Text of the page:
Supported by NIAAA Grants 05526 and 08403 and by funds provided by the State of California for medical research on alcohol and substance abuse through the University of California, San Francisco.
The Search for Genes Related to a Low-Level Response to Alcohol Determined by Alcohol Challenges
Version of Record online: 3 MAY 2006
Alcoholism: Clinical and Experimental Research
Volume 27, Issue 7, pages 1041–1047, July 2003
How to Cite
Wilhelmsen, K. C., Schuckit, M., Smith, T. L., Lee, J. V., Segall, S. K., Feiler, H. S. and Kalmijn, J. (2003), The Search for Genes Related to a Low-Level Response to Alcohol Determined by Alcohol Challenges. Alcoholism: Clinical and Experimental Research, 27: 1041–1047. doi: 10.1097/01.ALC.0000075551.02714.63
- Issue online: 3 MAY 2006
- Version of Record online: 3 MAY 2006
- Received for publication December 16, 2002; accepted April 3, 2003.
- Level of Response
Background: A low level of response (LR) to alcohol seems to relate to a substantial proportion of the risk for alcoholism and to have significant heritability.
Methods: This report describes the results of a genome-wide segregation analysis for the first 139 pairs of full siblings by using an alcohol challenge protocol as a direct measure of LR. Subjects from 18 to 29 years old were selected if the original screen indicated they had an alcohol-dependent parent, reported a personal history of drinking but had no evidence of alcohol dependence, and had a full sibling with similar characteristics. Body sway and Subjective High Assessment Scale scores were measured at baseline and at regular intervals after the administration of a measured dose of alcohol. Participants and available parents were genotyped for 811 microsatellite markers, and resulting data were analyzed with a variance component method.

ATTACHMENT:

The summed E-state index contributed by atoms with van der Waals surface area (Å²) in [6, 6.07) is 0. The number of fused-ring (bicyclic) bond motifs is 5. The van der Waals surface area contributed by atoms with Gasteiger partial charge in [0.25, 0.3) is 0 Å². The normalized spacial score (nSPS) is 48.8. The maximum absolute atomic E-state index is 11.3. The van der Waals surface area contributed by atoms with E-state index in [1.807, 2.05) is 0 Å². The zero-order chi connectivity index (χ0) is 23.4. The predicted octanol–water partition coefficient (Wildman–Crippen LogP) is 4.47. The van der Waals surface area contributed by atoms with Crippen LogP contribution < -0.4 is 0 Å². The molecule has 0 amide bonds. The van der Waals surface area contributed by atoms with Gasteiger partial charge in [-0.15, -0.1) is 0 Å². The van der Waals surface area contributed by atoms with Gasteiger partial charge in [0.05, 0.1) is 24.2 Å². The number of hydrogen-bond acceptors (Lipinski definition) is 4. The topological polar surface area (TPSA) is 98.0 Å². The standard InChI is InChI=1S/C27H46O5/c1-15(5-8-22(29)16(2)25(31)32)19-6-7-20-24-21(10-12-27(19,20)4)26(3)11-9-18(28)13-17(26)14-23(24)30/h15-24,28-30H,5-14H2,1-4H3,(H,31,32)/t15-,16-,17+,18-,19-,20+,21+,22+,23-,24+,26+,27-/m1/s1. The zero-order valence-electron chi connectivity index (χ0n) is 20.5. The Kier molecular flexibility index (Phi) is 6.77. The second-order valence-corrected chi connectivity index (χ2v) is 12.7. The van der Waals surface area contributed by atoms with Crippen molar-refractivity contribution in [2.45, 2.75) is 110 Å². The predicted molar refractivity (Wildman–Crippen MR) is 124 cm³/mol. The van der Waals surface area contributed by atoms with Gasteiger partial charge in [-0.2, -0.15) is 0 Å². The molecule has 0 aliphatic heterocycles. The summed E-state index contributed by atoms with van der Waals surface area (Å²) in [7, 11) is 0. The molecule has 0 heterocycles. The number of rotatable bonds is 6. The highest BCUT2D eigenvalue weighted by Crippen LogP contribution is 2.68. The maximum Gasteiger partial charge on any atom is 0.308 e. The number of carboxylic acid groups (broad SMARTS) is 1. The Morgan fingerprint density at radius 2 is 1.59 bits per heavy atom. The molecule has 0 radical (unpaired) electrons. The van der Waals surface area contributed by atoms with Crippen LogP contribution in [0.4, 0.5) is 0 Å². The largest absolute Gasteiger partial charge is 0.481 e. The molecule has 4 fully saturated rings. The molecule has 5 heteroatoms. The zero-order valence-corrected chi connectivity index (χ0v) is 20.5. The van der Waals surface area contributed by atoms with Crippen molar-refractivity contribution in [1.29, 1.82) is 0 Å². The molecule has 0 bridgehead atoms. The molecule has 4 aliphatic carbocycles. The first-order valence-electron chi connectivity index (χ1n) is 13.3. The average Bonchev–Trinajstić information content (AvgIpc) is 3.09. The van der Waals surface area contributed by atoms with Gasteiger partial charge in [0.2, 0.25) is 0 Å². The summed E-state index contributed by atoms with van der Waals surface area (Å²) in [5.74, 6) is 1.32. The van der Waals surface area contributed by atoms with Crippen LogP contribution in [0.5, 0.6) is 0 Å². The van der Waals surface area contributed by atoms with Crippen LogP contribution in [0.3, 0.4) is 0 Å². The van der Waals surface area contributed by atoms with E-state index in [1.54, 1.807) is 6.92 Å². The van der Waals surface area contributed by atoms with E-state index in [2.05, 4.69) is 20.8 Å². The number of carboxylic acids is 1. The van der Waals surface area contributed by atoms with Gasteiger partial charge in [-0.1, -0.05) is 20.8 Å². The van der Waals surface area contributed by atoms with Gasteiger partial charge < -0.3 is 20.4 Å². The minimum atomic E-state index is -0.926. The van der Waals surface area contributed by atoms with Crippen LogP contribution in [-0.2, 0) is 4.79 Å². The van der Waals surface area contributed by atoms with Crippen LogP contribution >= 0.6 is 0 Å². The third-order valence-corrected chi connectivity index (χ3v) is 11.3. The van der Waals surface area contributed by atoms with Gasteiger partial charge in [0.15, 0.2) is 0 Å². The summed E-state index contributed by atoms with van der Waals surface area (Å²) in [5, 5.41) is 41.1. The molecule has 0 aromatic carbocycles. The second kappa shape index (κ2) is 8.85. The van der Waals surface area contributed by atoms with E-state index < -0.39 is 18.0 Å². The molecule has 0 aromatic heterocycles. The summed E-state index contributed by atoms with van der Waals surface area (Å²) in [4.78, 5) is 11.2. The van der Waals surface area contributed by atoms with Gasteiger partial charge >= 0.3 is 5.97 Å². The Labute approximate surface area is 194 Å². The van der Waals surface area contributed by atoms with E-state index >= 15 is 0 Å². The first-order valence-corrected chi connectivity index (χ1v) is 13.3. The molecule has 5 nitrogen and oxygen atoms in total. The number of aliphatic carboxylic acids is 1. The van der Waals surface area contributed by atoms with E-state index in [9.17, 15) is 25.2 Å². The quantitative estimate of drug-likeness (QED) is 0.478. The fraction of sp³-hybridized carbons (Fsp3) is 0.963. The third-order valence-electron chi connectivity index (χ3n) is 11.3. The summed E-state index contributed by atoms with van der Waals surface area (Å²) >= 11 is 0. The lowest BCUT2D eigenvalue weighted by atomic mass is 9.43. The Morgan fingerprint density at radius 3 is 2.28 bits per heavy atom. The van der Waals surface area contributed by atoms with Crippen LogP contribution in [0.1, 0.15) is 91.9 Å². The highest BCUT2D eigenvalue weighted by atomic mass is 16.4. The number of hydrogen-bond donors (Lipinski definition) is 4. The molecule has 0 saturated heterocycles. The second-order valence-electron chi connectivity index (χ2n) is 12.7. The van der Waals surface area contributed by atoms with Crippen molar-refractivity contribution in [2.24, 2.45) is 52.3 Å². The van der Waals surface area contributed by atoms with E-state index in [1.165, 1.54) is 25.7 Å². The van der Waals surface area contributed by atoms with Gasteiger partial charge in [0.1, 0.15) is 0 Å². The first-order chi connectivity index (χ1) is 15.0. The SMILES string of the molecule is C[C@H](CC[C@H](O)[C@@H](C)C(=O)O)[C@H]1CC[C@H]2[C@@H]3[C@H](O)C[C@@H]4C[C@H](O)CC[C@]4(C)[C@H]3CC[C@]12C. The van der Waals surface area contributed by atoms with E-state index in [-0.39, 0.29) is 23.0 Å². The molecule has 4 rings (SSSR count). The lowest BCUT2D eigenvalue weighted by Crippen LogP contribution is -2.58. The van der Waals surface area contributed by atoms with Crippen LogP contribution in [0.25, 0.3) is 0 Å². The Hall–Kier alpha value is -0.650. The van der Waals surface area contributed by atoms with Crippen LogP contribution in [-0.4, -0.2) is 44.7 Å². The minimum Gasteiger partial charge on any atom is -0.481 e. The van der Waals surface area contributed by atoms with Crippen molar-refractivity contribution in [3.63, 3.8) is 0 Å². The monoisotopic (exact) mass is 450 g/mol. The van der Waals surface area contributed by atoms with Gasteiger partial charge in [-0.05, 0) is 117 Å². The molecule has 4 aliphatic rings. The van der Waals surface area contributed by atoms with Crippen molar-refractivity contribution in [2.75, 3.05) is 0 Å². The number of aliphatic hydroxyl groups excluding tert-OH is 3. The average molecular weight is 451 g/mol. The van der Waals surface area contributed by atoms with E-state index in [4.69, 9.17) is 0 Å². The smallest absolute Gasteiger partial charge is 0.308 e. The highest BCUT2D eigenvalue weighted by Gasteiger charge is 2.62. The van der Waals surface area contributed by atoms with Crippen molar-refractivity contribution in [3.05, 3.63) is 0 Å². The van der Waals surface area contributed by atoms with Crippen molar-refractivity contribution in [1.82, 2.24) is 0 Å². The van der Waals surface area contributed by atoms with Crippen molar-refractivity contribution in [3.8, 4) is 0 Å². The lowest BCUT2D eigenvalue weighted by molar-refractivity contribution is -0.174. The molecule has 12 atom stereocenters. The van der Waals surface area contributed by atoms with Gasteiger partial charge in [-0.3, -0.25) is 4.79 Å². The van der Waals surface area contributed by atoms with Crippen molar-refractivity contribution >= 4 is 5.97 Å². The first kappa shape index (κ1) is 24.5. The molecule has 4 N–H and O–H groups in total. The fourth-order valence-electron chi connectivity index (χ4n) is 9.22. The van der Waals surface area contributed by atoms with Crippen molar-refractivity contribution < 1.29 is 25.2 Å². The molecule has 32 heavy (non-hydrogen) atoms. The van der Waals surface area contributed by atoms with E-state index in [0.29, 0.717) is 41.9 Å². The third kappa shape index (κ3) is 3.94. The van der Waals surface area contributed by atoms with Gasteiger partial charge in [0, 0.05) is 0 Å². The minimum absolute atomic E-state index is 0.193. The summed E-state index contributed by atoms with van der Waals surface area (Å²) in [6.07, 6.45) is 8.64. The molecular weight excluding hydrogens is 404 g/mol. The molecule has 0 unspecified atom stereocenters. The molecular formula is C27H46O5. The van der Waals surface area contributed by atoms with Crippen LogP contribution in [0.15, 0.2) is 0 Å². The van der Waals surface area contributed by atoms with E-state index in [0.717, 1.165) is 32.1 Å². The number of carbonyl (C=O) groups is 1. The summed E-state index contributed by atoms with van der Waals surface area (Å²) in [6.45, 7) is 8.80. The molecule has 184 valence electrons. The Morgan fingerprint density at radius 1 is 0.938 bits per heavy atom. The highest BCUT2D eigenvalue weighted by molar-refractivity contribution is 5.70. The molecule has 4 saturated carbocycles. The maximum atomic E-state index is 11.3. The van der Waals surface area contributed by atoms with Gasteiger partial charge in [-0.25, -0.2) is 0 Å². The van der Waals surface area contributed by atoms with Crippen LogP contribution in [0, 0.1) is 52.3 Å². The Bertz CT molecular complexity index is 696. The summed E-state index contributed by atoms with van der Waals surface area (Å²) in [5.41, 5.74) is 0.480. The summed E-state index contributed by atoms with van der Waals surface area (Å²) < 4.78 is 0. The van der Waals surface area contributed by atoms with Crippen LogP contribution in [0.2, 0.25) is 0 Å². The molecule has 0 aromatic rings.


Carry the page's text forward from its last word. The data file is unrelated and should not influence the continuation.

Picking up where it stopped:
Results: Nine chromosome regions with logarithm of the odds ratio (LOD) between 2.2 and 3.2 were identified; several had previously been implicated regarding phenotypes relevant to alcoholism and the LR to alcohol. Several regions identified in the previous linkage study by using a retrospective self-report questionnaire were potentially confirmed by this study. The strongest evidence was on chromosomes 10, 11, and 22.
Conclusions: Several chromosomal areas seem to relate to the low LR to alcohol as a risk factor for alcohol dependence.